Art Rondeau stops by to discuss his time as Allan Houston's shooting coach at the start of the Dolan-era Knicks.
- Special Guest: Art Rondeau(@ArtRondeau)
- Dre Alvarez (@nerdnumbers)
- Produced by Brian Foster (@boxscorebrian)
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Art Rondeau is an IT professional and shooting coach using his own “Mental Zone Program” based on neuro-linguistic programming (NLP). You can follow Art on Twitter (@ArtRondeau) as well as his blog artrondeau.wordpress.com. We discuss a case study Art, and I worked on together examining how much better Allan Houston played while on Art's program. Check it out if you haven't! Tune in for a great conversation. Also, we discuss these on the show, but I have two points I'd like to highlight.
Credit for small tweaks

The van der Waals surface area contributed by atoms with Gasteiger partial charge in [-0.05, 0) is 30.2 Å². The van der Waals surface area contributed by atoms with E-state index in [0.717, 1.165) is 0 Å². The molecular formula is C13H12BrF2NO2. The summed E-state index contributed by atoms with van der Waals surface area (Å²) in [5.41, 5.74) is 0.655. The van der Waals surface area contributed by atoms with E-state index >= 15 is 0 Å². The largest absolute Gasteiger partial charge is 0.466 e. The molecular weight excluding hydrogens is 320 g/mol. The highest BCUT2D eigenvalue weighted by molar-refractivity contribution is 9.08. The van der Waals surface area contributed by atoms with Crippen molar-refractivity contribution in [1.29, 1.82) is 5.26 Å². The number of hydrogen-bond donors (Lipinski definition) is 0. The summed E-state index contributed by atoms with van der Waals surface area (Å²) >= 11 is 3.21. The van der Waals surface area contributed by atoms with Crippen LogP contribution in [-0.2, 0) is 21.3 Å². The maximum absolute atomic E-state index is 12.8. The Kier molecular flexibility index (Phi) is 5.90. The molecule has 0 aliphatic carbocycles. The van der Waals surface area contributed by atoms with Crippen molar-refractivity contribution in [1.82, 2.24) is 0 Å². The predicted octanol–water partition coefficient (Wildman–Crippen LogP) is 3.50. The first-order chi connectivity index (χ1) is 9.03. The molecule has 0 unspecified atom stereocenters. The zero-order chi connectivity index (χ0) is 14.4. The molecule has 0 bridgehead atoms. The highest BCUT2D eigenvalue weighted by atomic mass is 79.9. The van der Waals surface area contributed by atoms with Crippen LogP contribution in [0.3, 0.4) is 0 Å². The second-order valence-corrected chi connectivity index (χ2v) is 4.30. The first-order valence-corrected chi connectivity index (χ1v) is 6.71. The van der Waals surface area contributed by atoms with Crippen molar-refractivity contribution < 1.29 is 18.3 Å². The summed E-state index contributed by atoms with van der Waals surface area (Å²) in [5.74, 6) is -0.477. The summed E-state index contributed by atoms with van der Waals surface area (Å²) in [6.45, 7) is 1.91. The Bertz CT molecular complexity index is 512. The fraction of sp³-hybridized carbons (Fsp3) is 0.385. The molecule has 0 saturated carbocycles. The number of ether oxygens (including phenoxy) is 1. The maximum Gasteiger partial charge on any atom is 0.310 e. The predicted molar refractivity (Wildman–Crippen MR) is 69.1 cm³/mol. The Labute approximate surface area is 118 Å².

In NBA history we have several examples of outside individuals being credited with small suggestions. Roland Beech suggested the Mavericks tweak their lineup in the 2011 Finals, which resulted in Rick Carlisle getting an Alpha Award from the Sloan Analytics Conference (wrongly, based on our analysis). Nick U'Ren of the Warriors got credit for suggesting the Warriors play small in the 2015 Finals. Tony Robbins is credited with helping the Mavericks win the 2011 Finals too for telling the Mavericks not to pack their bags for game 7 (and apparently giving the same advice to the Heat in 2006). Art notes that he had a few contributions to the Knicks success in 1999 and 2000. Sadly, there have been no awards for him (yet?) And as we note, sometimes these decisions backfire like they did with the Mavericks in 2007.
Players aren't Robots
A common theme that comes up is that players aren't robots. Analytic geeks like us can see the numbers and say: "just play the best players! What's the problem?" Of course, this leaves out issues that juggling player egos and convincing players to listen to a coach. If you listen to some of Art's coaching style, it's very clear that he works on knowing how people think and behave and how to get the most out of them. Of course, you could argue he's actually treating them like robots and programming them the right way. That said, maybe it's a lesson more NBA teams could learn.